7 Tips from an Expert
How to Fly a Drone Without Looking Like an Idiot
Consumer drones, or unmanned aerial vehicles, are on the rise — a December 2015 New York Times article estimated that around 2 million would be sold worldwide in 2016. That means swaths of flying robots are up in the skies, and, unfortunately, often at the control of the not-so-properly-trained pilots. Adam Juniper knows this better than most. Juniper is the author of The Complete Guide to Drones ($12+) and is the creator of TameSky.com, a website dedicated to flying multicopter drones. He’s an authority on the field, and his most recent book, The Drone Pilot’s Handbook, hits shelves May 3. It’s aimed at helping those new fliers learn — well, everything. Juniper’s book has amateurs covered, from the basics, like how drones actually fly and simple piloting maneuvers, to more expert-level skills, like performing flips or taking professional-quality aerial photos. To grasp some quick takeaways, we asked Juniper to give us a few tips, both novice and expert, on how to fly your drone better. – Tucker Bowe
1Practice first. Almost all drones are set up to fly using what old-school RC-geeks call “Mode 2” (not to be confused with flight modes). This just means that the left stick on the controller controls throttle and yaw (rotation), while the left stick handles pitch (forward/backward motion) and roll (sideways motion).
If you’ve never flown any kind of RC craft before, the best way to get the hang of it is with a simulator. Some drones, too, offer built in simulator software, including the DJI Phantom, Inspire 1 and 3DR Solo. However, the classic tip from any enthusiast is simply: buy a small indoor drone, like a Hubsan X4, and learn using that.
2Check your local and national regulations. If you’re in the USA, chances are you’ll need to register your aircraft with the FAA, unless it’s super lightweight. Wherever you are, make sure you’re a long way from an airport, and never fly over people who don’t know you’re there. Yosemite (and indeed every National Park) is out too – Teddy Roosevelt was clearly no fan of rotor-craft.
Unlike traditional model aircraft, a drone is held aloft by its flight-control computer. And like any computer, it can easily be asked to change modes and behave differently (as opposed to RC controller modes, which might be permanent). It’s vital to know what mode you’re in before you take off:
GPS Loiter: While you’re flying, the drone will respond to your commands, and if you release the sticks it will remain in exactly the same spot – height and position.
Atti Mode: The aircraft will maintain its “attitude” (and altitude, come to that), meaning that it’ll drift in the direction the wind pushes it, but will stay in the air.
Full Manual: The pilot must constantly vary the throttle control to keep the aircraft in the sky, as well as taking control of heading and direction. Phantom owners first encountering a racer drone, which only supports manual flight, can sometimes be very surprised. The only thing the flight computer will do is keep the aircraft upright.
Return to home: The drone will automatically fly at a certain height until it is directly above the take off point, then land.
3Size matters. It’s incredibly tempting, right when you open the box, to power up and attempt to hover right in your front room. But unless your drone is designed for indoor use (small, with guards around the propellers), you’re going to run out of space fast. A drone like the Phantom will blow enough air to create eddies, which will suck the drone toward ceilings (and ceiling fans), and as soon as it touches something, it’ll crash. Remember, too, that indoors there’s no GPS, so even if it has that feature, it won’t just magically hover in place. So don’t fly your outdoor drone inside.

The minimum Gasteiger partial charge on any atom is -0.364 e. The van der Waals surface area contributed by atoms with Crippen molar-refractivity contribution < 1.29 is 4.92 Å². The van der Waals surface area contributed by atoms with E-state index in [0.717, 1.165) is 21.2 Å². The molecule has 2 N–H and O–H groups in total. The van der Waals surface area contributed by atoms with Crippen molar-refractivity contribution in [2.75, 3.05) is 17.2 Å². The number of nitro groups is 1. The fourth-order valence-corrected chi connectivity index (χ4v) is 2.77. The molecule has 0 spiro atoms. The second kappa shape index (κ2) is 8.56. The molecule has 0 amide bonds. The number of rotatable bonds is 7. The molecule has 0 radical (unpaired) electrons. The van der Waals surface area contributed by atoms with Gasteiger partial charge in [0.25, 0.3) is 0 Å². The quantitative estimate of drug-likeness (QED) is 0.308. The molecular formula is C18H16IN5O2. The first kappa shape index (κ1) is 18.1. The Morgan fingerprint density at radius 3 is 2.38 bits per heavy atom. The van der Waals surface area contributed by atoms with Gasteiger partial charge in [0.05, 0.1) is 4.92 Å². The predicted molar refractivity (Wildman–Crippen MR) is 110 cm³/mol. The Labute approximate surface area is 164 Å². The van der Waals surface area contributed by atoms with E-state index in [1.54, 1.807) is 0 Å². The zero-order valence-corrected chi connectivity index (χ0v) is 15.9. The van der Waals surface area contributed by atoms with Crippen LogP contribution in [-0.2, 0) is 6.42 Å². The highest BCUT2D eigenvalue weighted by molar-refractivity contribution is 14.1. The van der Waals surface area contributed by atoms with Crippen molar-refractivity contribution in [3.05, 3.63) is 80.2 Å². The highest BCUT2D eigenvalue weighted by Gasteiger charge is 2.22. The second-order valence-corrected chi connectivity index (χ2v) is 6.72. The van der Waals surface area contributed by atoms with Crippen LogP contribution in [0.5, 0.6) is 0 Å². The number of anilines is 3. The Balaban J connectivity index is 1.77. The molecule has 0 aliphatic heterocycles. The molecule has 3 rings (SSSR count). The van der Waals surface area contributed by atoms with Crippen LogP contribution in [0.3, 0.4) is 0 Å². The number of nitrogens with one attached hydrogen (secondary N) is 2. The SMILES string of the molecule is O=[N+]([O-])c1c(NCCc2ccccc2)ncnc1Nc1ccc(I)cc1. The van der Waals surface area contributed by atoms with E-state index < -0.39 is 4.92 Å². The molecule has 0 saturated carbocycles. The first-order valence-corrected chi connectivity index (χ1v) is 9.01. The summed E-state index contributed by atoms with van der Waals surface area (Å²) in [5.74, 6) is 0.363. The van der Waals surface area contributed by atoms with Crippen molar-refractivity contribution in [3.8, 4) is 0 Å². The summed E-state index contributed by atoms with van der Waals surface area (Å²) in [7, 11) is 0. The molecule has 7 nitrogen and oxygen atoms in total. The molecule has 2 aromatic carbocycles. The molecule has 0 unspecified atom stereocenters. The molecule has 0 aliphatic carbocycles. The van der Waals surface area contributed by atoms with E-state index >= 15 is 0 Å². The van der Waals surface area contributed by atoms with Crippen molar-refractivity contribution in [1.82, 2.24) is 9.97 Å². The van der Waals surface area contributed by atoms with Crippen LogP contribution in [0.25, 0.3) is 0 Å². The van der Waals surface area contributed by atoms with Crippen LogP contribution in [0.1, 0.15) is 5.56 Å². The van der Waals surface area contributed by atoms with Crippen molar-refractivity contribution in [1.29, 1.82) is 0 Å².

4The drone dance. Most drones feature a “magnetometer” (compass) that helps the aircraft fly easily, but that’ll only work if you calibrate it. The drone’s instruction booklet will tell you how – you’ll have to stand in one spot, outdoors and away from electrical or radio towers, and rotate the aircraft in a number of different ways until its lights tell that it’s ready to go. If you don’t calibrate it, not only could you crash, but important features like the fail-safe return-to-home option could be at risk.
5The right drone. Not all drones are created equal. At first, everyone looked to the amazing “flying camera” category, and it seemed logical that developments (better seniors, better lenses) would continue that trend. But the self-build hobbyists wanted, and created, an all-new kind of sport: drone racing, through hoops and around obstacles. Just as a family SUV won’t be great on the race track but can shift a lot of gear, you’ll want to pick a small drone to race – a 220 or 250 (referring to the motor-to-motor measurement in millimeters).
6Slow and steady. If you’re making an aerial video, slow, fluid movements are important. Make sure your drone is fitted with a motorized gimbal to keep the camera stable. Watch other people’s drone shots, and see what you like; slowly orbiting your subject or moving the aircraft to reveal a beautiful landscape view are shots that always work well. Don’t just use automatic “follow” modes because they’re there. Be in creative control of your shot.
7Win the race. Perhaps because of the initial stigma that drones had, pilots have come together to form a uniquely welcoming and positive community who share knowledge, help each other with problems and organize meet-ups. If racing is your thing, participating in events is also the only way you’ll win the big bucks, like current Drone Prix champion Luke Bannister, who picked up a prize of $250,000.
The advice above comes from Juniper, whose book The Drone Pilot’s Handbook comes out May 3.
What to buy, where, and how not to crash it, lose it or get arrested. Read the Story